Just as importantly, use your voice to hold others accountable for listening to us. This applies both to people outside the adult industry as well as well-meaning folks within the industry who wax poetic about what Asian sex workers need without actually platforming us. It applies both to people outside and inside AAPI communities; it’s not enough to platform Asian Americans regarding this attack—sex working Asian Americans bring critical context to the conversation. If a publication, television program, or event discusses the Atlanta shooting without inviting the people most affected, or even worse, discounts the relevance of those perspectives, speak up: compose a letter, talk to your friends, distribute our writings in your communities. Sex workers of color are tired of fighting for a seat at the table in discussions where our voices should be central.
Some have criticized focusing on sex worker issues in the aftermath of the shootings due to concerns about validating the killer’s alleged “sex addiction” or condoning hypersexualization of Asian women. As pointed out on NPR by Yves Nguyen, “Even mentioning sex work, people want to be like, ‘don’t assume that they’re sex workers’ because they think that there’s shame attached to it.” Asian sex working women know better than anyone else the reality and harms of racialized misogyny and fetishization, but dismissing the critical relevance of our voices in this moment only exacerbates the prejudice that led to this act of violence.
When Asian sex workers mourn this attack as a tragedy for our own community, we do not speak for the victims. We speak for ourselves when we say that our voices have been too long ignored, and that without whorephobia, this racist misogynistic attack could never have happened. We’re tired of explaining, yet people of all backgrounds and political persuasions continue to erase us. So listen, then make sure others listen too.
2. Give Space
Be mindful of the energy and emotions of the sex working AAPI folks in your community. Sometimes we may crave a listening ear, other times we need distance. This applies to social media too, where our pages are too often full of sensational reports on the latest brutalities on our communities, even long before the Atlanta rampage. Please don’t send us unsolicited news articles, threads, or personal thoughts that could be triggering; ask first.
Even as we ask to be listened to when we raise our voices, we also ask you understand if we decline requests to provide statements or engage in personal dialogues about these topics. Sex workers have contributed extensive writing and other media documenting our lives and struggles out of love for our communities; by “listening” deeply as described above, including actively seeking to inform yourself, you can give us some space to breathe in this moment instead of being pressured to reiterate the same stories and messages.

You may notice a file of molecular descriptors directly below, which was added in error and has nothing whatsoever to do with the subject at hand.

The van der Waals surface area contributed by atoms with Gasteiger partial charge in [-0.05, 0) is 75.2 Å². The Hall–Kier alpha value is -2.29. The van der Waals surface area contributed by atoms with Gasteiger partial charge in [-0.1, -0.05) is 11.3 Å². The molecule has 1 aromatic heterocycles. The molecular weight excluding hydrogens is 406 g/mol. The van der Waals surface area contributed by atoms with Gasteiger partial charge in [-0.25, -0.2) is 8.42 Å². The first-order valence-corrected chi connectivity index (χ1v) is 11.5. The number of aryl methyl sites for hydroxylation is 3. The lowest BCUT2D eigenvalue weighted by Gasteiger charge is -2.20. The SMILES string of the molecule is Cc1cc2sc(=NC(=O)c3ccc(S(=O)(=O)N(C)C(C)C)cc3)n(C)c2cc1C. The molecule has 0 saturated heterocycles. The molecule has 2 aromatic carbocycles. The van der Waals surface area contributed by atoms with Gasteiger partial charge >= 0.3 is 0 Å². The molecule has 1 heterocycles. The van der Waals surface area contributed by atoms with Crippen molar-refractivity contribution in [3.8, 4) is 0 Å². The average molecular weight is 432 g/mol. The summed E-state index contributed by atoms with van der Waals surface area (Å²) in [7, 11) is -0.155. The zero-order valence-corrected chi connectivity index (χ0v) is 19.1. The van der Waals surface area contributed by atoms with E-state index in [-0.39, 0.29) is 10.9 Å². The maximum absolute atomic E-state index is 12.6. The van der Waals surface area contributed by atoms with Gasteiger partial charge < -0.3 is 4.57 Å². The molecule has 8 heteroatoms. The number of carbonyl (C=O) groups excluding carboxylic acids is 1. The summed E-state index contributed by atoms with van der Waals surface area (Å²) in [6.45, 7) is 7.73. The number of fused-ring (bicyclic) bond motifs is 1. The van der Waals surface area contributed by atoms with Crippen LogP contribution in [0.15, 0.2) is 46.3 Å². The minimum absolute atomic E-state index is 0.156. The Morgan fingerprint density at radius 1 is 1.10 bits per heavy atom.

Perhaps even more important than giving emotional space to your Asian sex worker friends, society must give us space by allowing us the freedom to care for our own communities, rather than doubling down on oppressive legislation and law enforcement operations under the guise of “rescue.” These policies of “anti-trafficking” and criminalization strip people of autonomy and self-determination rather than giving it, often leading to state-sanctioned violence as in the case of Yang Song and countless others.
3. Make Space
Now more than ever, Asian sex working women and queer folks need to be in community with each other, but stigma and criminalization block us at every turn. Through stigma it has become normalized that sex workers, particularly those of color, are not welcome in virtually any space, or at least aren’t welcome to be ourselves. This stigma pushes sex workers not only out of physical spaces, but virtual spaces as well. SESTA/FOSTA, passed in 2018 allegedly to combat human trafficking online, spurred an internet-wide crackdown upon sex workers on both adult and mainstream platforms. Losing these virtual spaces had deadly results especially for the most marginalized sex workers who rely on them to conduct business more safely.
The same structures that force sex workers of color out of public life and into shame and secrecy may prevent us from ever knowing if the Atlanta victims engaged in erotic labor. Some insist that it’s discriminatory to bring up sex work when friends and family of the deceased deny it; this just reminds sex workers that if a sudden tragedy befell us, most of our friends and family may say the same. Sex workers are not truly allowed to exist in our society, even in death. Please, make space for us now, not after we’re dead.